Composers of any era can be immortalized through their scores, but posterity is not as kind to performers who lived before the advent of recordings. The Hungarian violinist Joseph Joachim was arguably the most important fiddle player of the 19th century, and Aug. 15 will mark the 100th anniversary of his death. But don't worry if you've made other plans and can't attend the centenary tributes. There are virtually none, at least not in this country. Almost no one seems to have remembered.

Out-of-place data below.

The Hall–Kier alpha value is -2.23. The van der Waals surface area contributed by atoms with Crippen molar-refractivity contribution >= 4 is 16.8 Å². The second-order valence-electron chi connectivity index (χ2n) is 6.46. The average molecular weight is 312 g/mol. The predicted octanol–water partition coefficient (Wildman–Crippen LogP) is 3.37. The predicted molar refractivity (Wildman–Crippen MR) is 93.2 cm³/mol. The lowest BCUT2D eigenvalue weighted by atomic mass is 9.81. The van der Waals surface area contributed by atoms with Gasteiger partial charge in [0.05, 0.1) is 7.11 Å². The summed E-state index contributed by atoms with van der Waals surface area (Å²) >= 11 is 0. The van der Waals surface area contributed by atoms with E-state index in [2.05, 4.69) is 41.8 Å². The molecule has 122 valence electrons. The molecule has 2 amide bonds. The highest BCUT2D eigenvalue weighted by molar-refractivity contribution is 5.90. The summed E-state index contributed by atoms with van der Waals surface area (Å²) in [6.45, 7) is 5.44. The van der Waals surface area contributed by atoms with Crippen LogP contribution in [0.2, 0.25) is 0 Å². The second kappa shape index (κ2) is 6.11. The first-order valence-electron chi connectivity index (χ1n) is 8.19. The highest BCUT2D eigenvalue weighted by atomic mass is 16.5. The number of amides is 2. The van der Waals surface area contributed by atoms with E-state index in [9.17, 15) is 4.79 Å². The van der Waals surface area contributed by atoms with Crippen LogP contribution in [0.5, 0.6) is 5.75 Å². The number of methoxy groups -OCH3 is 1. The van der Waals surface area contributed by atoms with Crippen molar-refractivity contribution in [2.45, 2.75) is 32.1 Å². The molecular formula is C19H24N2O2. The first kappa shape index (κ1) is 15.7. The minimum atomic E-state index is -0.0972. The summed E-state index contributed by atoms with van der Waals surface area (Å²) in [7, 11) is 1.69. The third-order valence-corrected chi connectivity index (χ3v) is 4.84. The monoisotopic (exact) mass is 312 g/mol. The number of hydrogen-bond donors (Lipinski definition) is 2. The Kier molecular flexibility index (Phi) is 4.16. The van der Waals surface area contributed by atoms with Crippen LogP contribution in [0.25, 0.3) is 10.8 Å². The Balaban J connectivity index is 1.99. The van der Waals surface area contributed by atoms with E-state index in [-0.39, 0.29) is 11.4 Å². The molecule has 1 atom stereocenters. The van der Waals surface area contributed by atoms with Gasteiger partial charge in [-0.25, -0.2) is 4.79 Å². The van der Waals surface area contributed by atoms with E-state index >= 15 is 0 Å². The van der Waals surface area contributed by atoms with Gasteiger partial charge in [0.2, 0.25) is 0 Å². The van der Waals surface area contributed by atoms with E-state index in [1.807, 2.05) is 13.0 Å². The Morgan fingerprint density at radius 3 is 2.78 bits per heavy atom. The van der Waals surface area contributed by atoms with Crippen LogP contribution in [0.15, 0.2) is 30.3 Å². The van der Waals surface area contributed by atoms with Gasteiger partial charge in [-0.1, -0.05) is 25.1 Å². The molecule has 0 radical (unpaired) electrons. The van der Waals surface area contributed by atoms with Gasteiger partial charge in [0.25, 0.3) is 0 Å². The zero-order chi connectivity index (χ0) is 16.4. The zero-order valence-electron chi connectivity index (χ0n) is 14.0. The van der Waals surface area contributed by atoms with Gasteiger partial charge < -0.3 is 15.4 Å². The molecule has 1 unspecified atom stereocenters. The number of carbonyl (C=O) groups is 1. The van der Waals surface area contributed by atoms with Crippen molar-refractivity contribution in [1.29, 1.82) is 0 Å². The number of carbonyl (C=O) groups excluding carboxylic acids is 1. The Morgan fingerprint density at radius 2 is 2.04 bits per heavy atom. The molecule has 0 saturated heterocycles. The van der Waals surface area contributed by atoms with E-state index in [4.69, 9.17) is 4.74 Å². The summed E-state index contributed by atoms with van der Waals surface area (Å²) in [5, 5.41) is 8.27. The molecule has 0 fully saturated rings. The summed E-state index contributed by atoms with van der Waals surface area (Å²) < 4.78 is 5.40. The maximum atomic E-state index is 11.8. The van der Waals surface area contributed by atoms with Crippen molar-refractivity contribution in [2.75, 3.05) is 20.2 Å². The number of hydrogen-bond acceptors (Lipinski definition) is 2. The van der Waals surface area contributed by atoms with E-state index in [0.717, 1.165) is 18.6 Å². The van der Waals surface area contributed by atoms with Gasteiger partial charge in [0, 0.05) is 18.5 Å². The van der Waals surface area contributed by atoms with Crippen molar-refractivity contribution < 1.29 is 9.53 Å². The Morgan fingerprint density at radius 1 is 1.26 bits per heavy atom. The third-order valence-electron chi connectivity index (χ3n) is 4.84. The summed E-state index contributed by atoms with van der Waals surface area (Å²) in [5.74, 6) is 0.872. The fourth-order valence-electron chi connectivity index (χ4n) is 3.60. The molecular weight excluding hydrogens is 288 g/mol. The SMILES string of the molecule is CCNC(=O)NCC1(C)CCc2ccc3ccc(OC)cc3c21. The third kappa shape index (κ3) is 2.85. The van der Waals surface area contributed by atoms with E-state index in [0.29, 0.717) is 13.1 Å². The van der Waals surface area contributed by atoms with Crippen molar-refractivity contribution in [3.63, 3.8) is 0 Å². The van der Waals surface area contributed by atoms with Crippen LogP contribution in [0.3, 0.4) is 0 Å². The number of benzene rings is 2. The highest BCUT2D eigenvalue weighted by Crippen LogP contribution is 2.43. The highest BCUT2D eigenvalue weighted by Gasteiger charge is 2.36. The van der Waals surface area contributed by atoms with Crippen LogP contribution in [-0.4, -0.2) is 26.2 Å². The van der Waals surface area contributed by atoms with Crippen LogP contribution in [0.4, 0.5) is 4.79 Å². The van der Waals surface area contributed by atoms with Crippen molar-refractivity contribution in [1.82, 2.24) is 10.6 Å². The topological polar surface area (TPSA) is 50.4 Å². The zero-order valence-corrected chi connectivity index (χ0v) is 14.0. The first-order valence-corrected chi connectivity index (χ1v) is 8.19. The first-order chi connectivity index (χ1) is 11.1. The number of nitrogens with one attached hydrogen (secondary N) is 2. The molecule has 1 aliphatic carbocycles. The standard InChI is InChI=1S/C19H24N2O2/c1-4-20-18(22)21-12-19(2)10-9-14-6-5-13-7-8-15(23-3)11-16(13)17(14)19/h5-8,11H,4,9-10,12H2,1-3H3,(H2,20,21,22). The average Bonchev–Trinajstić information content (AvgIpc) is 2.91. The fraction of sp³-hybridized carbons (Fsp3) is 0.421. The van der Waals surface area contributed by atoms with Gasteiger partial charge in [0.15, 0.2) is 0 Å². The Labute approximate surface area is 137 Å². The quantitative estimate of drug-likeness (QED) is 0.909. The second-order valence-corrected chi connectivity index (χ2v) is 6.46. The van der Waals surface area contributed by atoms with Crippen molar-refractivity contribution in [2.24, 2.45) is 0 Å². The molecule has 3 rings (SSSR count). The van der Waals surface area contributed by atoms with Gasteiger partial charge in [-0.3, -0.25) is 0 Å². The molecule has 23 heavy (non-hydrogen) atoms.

As a soloist and chamber musician, Joachim (1831-1907) looms large in the annals of music history. He was a player of surpassing integrity, revered by audiences and critics for his "organ-like tone" and the "quiet grandeur" of his performances, as well as for a stunning technique that could elicit gasps from his listeners, in the words of one reviewer, "as though the bow were playing on their spinal cords." His artistry inspired some of the most important works in the violin literature; he was a protege of Mendelssohn's and forged close friendships with Robert and Clara Schumann, and with Brahms. Today, he is well known to students of 19th-century culture, but he has slipped almost entirely from the memory of the broader concert-going public. If his name is recognized, it is as the author of brilliant cadenzas to various violin concertos, duly footnoted on concert programs.